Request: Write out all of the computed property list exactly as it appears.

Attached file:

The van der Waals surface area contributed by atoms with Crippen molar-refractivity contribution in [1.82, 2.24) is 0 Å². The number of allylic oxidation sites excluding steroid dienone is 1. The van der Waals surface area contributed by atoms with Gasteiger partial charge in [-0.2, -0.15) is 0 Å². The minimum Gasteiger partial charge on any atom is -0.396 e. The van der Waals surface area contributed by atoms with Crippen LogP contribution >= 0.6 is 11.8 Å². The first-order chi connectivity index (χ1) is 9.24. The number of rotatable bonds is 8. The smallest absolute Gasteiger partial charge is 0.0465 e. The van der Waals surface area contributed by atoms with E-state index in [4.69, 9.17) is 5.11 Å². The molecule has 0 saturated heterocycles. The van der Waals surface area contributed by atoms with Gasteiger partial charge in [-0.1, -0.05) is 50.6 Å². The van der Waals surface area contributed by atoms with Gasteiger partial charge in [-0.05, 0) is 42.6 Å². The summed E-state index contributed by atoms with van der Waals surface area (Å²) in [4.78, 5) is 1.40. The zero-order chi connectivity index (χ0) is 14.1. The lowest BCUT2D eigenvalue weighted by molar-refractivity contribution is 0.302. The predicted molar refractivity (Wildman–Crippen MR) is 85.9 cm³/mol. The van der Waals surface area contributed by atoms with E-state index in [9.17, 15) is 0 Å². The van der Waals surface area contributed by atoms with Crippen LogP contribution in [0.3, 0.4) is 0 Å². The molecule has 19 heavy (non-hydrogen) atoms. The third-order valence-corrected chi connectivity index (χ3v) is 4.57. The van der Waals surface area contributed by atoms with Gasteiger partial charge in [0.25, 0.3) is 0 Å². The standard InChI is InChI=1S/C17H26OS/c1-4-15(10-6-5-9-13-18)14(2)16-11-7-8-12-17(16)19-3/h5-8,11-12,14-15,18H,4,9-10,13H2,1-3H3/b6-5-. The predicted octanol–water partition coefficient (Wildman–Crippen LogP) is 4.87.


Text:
The van der Waals surface area contributed by atoms with Crippen molar-refractivity contribution in [1.82, 2.24) is 0 Å². The number of allylic oxidation sites excluding steroid dienone is 1. The van der Waals surface area contributed by atoms with Gasteiger partial charge in [-0.2, -0.15) is 0 Å². The minimum Gasteiger partial charge on any atom is -0.396 e. The van der Waals surface area contributed by atoms with Crippen LogP contribution >= 0.6 is 11.8 Å². The first-order chi connectivity index (χ1) is 9.24. The number of rotatable bonds is 8. The smallest absolute Gasteiger partial charge is 0.0465 e. The van der Waals surface area contributed by atoms with E-state index in [4.69, 9.17) is 5.11 Å². The molecule has 0 saturated heterocycles. The van der Waals surface area contributed by atoms with Gasteiger partial charge in [-0.1, -0.05) is 50.6 Å². The van der Waals surface area contributed by atoms with Gasteiger partial charge in [-0.05, 0) is 42.6 Å². The summed E-state index contributed by atoms with van der Waals surface area (Å²) in [4.78, 5) is 1.40. The zero-order chi connectivity index (χ0) is 14.1. The lowest BCUT2D eigenvalue weighted by molar-refractivity contribution is 0.302. The predicted molar refractivity (Wildman–Crippen MR) is 85.9 cm³/mol. The van der Waals surface area contributed by atoms with E-state index in [9.17, 15) is 0 Å². The van der Waals surface area contributed by atoms with Crippen LogP contribution in [0.3, 0.4) is 0 Å². The molecule has 19 heavy (non-hydrogen) atoms. The third-order valence-corrected chi connectivity index (χ3v) is 4.57. The van der Waals surface area contributed by atoms with Gasteiger partial charge in [0.25, 0.3) is 0 Å². The standard InChI is InChI=1S/C17H26OS/c1-4-15(10-6-5-9-13-18)14(2)16-11-7-8-12-17(16)19-3/h5-8,11-12,14-15,18H,4,9-10,13H2,1-3H3/b6-5-. The predicted octanol–water partition coefficient (Wildman–Crippen LogP) is 4.87.